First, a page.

nodes have switched to the next heads, this stage is ful-
filled and the transmission stage begins . The initial phase
starts in case a next head is not accessible.
6. Performance Evaluation
We analyse the performance of MDCR in this section.
The OMNET++ simulator  was used to simulate
MDCR performance and compare it to the Adaptive De-
centralized Re-cluster Protocol (ADRP), using the me-
trics shown be low.
1) Network Lifetime: Network lifetime is defined by
two metrics, namely a) first node dies and b) half of the
nodes die due to battery depletion.
2) Total Energy Consumption: This test shows the
energy used on the nodes in the network at certain time
intervals, allowing us to see the protocol’s energy con-
sumption during operation.
3) Energy Consumption of CHs: This test shows the
energy consumed by CHs at certain time intervals, allow-
ing for the comparison of CHs’ energy consumption in
ADRP and MDCR. Simulation parameters are listed in
As pointed out in the previous section, two metrics are
applied for estimating network lifetime: first, time until
the first node dies and second, time until half of the nodes
die due to battery depletion.
Figure 3 illustrates the time until the first node of the
network dies over the number of cycles (a cycle is de-
fined as the time it takes f or the role of the CH to switch
to the next head). With MDCR, all nodes are still alive
for 88986 cycles; this number for ADRP is 80576. There-
fore, if network lifetime is defined as the time until the
Table 1. Simulation parameters.
Meaning of parameter Parameter value Unit
Network scale 1000 m × 1000 m m2
Number of nodes 100
Base station Location 500 m × 50 m m2
Initial energy 9.98 J
Data packet size 1000 bit
//pJ bit m
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first network node dies, MDCR exceeds the ADRP net-
work lifetime by 10.4%. The reason for this improve-
ment is the solution offered by MDCR for addressing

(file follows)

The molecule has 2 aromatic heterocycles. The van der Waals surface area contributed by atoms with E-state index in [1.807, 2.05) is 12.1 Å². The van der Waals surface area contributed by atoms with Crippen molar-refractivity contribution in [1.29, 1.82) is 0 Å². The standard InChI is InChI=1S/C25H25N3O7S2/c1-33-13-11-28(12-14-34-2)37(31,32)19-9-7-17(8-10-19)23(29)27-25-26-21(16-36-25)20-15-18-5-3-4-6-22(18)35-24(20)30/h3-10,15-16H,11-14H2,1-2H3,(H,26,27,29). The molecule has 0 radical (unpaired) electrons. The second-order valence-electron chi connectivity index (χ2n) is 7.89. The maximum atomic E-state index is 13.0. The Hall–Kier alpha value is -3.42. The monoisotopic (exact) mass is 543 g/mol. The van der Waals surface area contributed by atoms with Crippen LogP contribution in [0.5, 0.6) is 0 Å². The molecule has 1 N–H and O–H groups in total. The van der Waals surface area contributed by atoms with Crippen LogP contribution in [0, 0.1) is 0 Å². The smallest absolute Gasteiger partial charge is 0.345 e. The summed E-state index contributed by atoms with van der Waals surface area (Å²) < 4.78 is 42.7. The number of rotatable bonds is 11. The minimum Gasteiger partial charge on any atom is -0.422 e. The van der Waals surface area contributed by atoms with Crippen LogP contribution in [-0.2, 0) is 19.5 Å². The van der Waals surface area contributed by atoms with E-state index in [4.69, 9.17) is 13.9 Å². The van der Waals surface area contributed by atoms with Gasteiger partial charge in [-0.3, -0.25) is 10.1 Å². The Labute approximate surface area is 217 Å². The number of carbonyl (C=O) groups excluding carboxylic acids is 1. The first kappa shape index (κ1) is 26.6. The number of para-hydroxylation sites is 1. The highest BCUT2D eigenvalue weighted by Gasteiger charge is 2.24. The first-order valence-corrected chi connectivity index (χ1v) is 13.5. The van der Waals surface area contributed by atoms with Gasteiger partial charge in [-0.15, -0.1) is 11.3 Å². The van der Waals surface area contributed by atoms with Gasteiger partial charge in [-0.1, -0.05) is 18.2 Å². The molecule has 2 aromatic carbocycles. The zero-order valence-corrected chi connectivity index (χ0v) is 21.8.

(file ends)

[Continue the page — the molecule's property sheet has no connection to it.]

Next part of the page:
inefficient clustering in ADRP. ADRP selects next heads
without considering their location . Thus, it is possible for
sensor nodes located at the edge of a cluster to get se-
lected as next heads, and CMs consume high-energy loads
to transmit information to them when they become CHs.
By employing the proposed solution explained in Section
5, sensor nodes with sufficient energy and that are near-
est to the cluster center are voted as next heads. So,
members of the cluster consume approximately the same
amount of energy to transmit information to the CHs,
thus prolonging node lifetime and subsequently, network
Figure 4 shows the time it takes for half of the nodes
in the network to die over the number of cycles. From
this figure, it can be seen that it takes 94816 cycles for
half of the MDCR nodes to fail due to battery depletion,
while this number for ADRP is 86442. Similar to the
previous metric, MDCR outperforms ADRP by 9.7%.
Figure 3. Time un til first node dies.
Figures 3 and 4 illustrate that MDCR performs better
than ADRP in increasing the network lifetime of all me-
trics and gains about 10% longer lifetime than ADRP.
Figure 5 illustrates the total energy consumption of
the protocols over the number of cycles. Clearly, MDCR
outperforms ADRP by 10.07%. Using orphan nodes as
intermediate nodes to form inter-cluster multi-hop routing
is responsible for this improvement. ADRP applies in-
ter-cluster single-hop routing which results in high ener-
gy consumption by CHs located far from the base station.
Therefore, applying inter-cluster multi-hop routing by
MDCR leads to a lack of balance in energy consumption
among CHs and as a result, a decrease in total energy
dissipation in the network. In addition, inefficient clus-
tering in ADRP brings about high energy consumption of
the sensor nodes located far from the CHs. To address
this weakness pertaining to ADRP, the total MDCR ener-
gy consumption is decreased.
The final test comprises evaluating the energy dissipa-
Figure 4. Time un til half of the nodes die.
Figure 5. Total energy consumption.
S. ZAREEI ET AL.
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tion of CHs. Figure 6 illustrates the energy used up by
CHs until half of the nodes die due to battery depletion.
Obviously, the energy dissipation of CHs in MDCR is
lower than that in ADRP. This improvement was achieved
by using orphan nodes to apply inter-cluster multi-hop
routing in MDCR. With this method, CHs located far
from the base station consume less energy to transmit
their information to the base station, while the closer
ones are able to preserve some energy to coordinate their
In this paper, a Multi-Hop Decentralized Cluster-Based
Routing protocol was proposed, which is an extension of
ADRP. This algorithm utilizes orphan nodes in order to
form inter-cluster multi-hop routing and tackle the ener-
gy-hole problem in the network. In addition, the sensor
nodes’ location is considered as a metric for selecting
next heads, something that would solve the problem of
inefficient clustering in ADRP.
Simulation results indicate that compared to ADRP,
the performance of the proposed protocol is superior in
terms of network lifetime, total energy consumption, and
energy consumed by CHs.
Figure 6. Energy consumption of cluster-heads.